The most important shortcoming of the book, however, is the overwhelming attention paid to the military side of the war. Most of Werner's witnesses are young soldiers and drummer boys or southern children living in the paths of the invading Union armies. Many, in fact, are adults--soldiers and parents--who reported on the experiences and responses of children. Werner shapes most of her chapters around battles and campaigns, for which she provides very general accounts, and her selections generally describe the death and mayhem spawned by combat. These dramatic episodes and stark memories certainly pack an emotional wallop, but, by stressing military events over civilian affairs, the unique experiences of children are lost. Drummer boys describing the carnage in the Wilderness sound a lot like grizzled sergeants; a ten-year-old girl describing her cave life in Vicksburg sounds much like an adult who shared the same danger and tension; the words of black children who lived in the squalid contraband camps near Union strongholds are indistinguishable from those of their elders. By casting a wider net--by not restricting her study to children who experienced only the sharp end of war--Werner could have constructed a much more useful book.
Of course, this kind of criticism veers dangerously close to attacking the author for not writing an entirely different book. Yet there Reluctant Witnesses suffers from another serious problem. In her prologue, the author suggests that she will show children's "astonishing resilience in the face of great adversity" and hints that she will demonstrate how "the bonds of family and community and the power of faith ... helped them survive" (p. 5). Indeed, Werner is a developmental psychologist who has published books about at-risk children, and since many Civil War-era children were "at risk" in the deepest sense of the word, her expertise would be welcome. Yet Werner applies none of her professional knowledge of children's psychology to the analysis of what children experienced and how they responded to the challenges they faced. Her epilogue briefly summarizes the adult lives of some of her informants and makes vague references to the coping mechanisms of children during other wars (particularly in the twentieth century). By themselves, these stories are certainly poignant and often quite moving; with the kind of analysis introduced in the prologue and epilogue, but unrealized in the main body of the book, they would have been even more meaningful. Late in the book, the author rather unaccountably suggests that most Civil War children, like ten-year-old Carrie Berry of Atlanta, "never lost a child's enthusiasm and gift of life" (p. 154). That may well be true, but there is far more to learn about the children of the Civil War than that they bucked up, kept stiff upper lips, and eventually came out of it all right.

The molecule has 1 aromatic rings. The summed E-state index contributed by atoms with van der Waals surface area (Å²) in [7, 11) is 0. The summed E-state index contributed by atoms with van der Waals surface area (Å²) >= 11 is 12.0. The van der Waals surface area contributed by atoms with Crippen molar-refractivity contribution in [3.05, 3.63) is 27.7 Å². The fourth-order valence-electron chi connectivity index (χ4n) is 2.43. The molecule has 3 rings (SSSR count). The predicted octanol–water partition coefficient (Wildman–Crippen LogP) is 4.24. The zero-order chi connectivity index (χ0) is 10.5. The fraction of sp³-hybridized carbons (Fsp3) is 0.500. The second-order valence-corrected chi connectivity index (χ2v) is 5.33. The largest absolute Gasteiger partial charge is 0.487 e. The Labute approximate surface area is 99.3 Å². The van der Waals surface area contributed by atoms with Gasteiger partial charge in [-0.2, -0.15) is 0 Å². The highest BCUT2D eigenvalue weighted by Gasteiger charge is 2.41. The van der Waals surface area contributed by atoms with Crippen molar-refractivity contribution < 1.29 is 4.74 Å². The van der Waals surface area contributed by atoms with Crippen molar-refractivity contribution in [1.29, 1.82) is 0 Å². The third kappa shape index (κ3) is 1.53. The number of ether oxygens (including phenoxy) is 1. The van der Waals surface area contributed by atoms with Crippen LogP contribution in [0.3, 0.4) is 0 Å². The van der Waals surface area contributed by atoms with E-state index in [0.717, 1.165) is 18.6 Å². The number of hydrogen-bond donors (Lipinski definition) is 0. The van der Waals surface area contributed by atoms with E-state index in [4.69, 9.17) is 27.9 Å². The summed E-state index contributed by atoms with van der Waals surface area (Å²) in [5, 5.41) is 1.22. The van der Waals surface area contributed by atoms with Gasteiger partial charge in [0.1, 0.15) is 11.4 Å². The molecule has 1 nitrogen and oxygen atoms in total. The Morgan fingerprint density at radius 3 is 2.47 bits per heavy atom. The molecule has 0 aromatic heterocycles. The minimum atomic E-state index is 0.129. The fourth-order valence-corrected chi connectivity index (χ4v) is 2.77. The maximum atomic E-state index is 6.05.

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James Marten. Review of Werner, Emily E., Reluctant Witnesses: Children's Voices from the Civil War.